In its fight to keep Firefox in the mix as a top web browser, Mozilla has devoted a great deal of time and effort in recent builds to making sure it’s frugal about memory consumption. With the browser itself already sporting a greatly-reduced memory footprint and plug-ins safely stashed outside the main process, Firefox 15 has now gone stable and brought its add-on leakage-stopping powers to the millions of loyal Mozilla users around the globe.
The new memory management feature is built right in to the browser, too, so you don’t even need to wait for your favorite add-ons to be updated. Just install Firefox 15, and it’ll automatically keep tabs. When an add-on appears to be running wild, the ‘Fox will step in and clean up the mess.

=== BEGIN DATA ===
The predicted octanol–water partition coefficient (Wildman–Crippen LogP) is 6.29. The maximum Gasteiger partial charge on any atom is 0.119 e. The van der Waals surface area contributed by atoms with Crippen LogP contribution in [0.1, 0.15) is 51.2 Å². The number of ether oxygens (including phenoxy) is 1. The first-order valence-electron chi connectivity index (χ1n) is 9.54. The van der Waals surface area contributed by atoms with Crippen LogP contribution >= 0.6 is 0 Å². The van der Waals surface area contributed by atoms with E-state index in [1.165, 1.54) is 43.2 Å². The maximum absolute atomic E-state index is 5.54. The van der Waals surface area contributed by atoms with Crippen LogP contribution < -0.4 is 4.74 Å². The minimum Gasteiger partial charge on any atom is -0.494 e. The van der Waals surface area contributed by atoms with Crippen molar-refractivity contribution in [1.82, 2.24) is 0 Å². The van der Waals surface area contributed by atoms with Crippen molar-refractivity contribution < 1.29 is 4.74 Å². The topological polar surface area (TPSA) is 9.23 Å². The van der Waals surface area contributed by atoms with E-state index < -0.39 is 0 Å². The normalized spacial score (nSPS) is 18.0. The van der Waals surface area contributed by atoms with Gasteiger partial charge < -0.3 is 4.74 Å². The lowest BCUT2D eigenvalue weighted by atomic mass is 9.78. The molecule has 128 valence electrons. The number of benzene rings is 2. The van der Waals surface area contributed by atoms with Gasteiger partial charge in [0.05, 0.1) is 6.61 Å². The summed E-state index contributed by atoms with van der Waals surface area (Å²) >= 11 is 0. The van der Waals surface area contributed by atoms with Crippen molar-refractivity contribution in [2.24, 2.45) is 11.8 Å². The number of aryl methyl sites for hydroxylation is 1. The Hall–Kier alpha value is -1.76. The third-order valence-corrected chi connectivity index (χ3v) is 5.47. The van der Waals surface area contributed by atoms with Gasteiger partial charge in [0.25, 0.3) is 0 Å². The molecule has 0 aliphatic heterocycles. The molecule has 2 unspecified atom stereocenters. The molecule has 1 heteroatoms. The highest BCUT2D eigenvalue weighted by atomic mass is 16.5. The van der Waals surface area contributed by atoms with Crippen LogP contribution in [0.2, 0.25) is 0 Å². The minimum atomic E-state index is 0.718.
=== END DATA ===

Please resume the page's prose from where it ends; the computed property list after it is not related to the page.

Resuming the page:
Another big change in Firefox 15 is the evolution of its silent updating abilities. They began taking shape in version 12, but now the experience is much more Chrome-like. Updates will now be downloaded and staged in a temporary location and then quietly copied over when Firefox is restarted. At last you can kiss the “Firefox is installing updates” window goodbye.
Firefox 15 also offers some multimedia enhancements in the form of Opus audio support and improved WebGL performance — thanks to support for compressed textures. And just like Google Chrome, Firefox now supports SPDY V3, the latest iteration of Google’s web content transport protocol. It’s also worth noting that Firefox 15 for Android introduces the revamped tablet interface — so make sure you update it, too.
If you’re looking for a way to test out some of the improvements, why not head over to the Mozilla developer site and put the Bananabread FPS demo through the paces? It’s been built from pure, open web code and offers a nice glimpse at the kind of Web gaming experiences we can look forward to in the not-too-distant future.
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